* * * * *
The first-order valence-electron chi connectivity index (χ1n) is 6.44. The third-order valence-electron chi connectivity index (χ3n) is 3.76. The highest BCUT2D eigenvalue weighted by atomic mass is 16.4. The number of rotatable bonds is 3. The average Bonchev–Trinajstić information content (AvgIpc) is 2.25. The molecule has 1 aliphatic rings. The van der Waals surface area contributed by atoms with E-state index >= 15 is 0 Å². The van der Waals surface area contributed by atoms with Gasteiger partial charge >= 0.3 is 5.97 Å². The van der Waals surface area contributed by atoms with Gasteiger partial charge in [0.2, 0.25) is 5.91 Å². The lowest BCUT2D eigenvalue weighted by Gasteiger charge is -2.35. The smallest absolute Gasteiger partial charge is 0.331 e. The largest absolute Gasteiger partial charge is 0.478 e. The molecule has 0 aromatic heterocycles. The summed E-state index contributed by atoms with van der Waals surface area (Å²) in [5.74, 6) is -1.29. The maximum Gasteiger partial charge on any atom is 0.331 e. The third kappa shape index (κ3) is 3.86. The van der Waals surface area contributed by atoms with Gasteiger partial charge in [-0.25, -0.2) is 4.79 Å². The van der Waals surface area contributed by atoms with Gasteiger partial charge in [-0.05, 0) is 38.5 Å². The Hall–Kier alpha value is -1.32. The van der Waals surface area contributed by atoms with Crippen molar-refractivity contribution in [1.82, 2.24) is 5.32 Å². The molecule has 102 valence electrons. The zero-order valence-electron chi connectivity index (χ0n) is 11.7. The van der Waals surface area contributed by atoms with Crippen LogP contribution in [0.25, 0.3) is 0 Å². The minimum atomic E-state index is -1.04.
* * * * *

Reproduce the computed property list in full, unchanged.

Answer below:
The first-order valence-electron chi connectivity index (χ1n) is 6.44. The third-order valence-electron chi connectivity index (χ3n) is 3.76. The highest BCUT2D eigenvalue weighted by atomic mass is 16.4. The number of rotatable bonds is 3. The average Bonchev–Trinajstić information content (AvgIpc) is 2.25. The molecule has 1 aliphatic rings. The van der Waals surface area contributed by atoms with E-state index >= 15 is 0 Å². The van der Waals surface area contributed by atoms with Gasteiger partial charge >= 0.3 is 5.97 Å². The van der Waals surface area contributed by atoms with Gasteiger partial charge in [0.2, 0.25) is 5.91 Å². The lowest BCUT2D eigenvalue weighted by Gasteiger charge is -2.35. The smallest absolute Gasteiger partial charge is 0.331 e. The largest absolute Gasteiger partial charge is 0.478 e. The molecule has 0 aromatic heterocycles. The summed E-state index contributed by atoms with van der Waals surface area (Å²) in [5.74, 6) is -1.29. The maximum Gasteiger partial charge on any atom is 0.331 e. The third kappa shape index (κ3) is 3.86. The van der Waals surface area contributed by atoms with Gasteiger partial charge in [-0.25, -0.2) is 4.79 Å². The van der Waals surface area contributed by atoms with Gasteiger partial charge in [-0.05, 0) is 38.5 Å². The Hall–Kier alpha value is -1.32. The van der Waals surface area contributed by atoms with Crippen molar-refractivity contribution in [1.82, 2.24) is 5.32 Å². The molecule has 102 valence electrons. The zero-order valence-electron chi connectivity index (χ0n) is 11.7. The van der Waals surface area contributed by atoms with Crippen LogP contribution in [0.25, 0.3) is 0 Å². The minimum atomic E-state index is -1.04.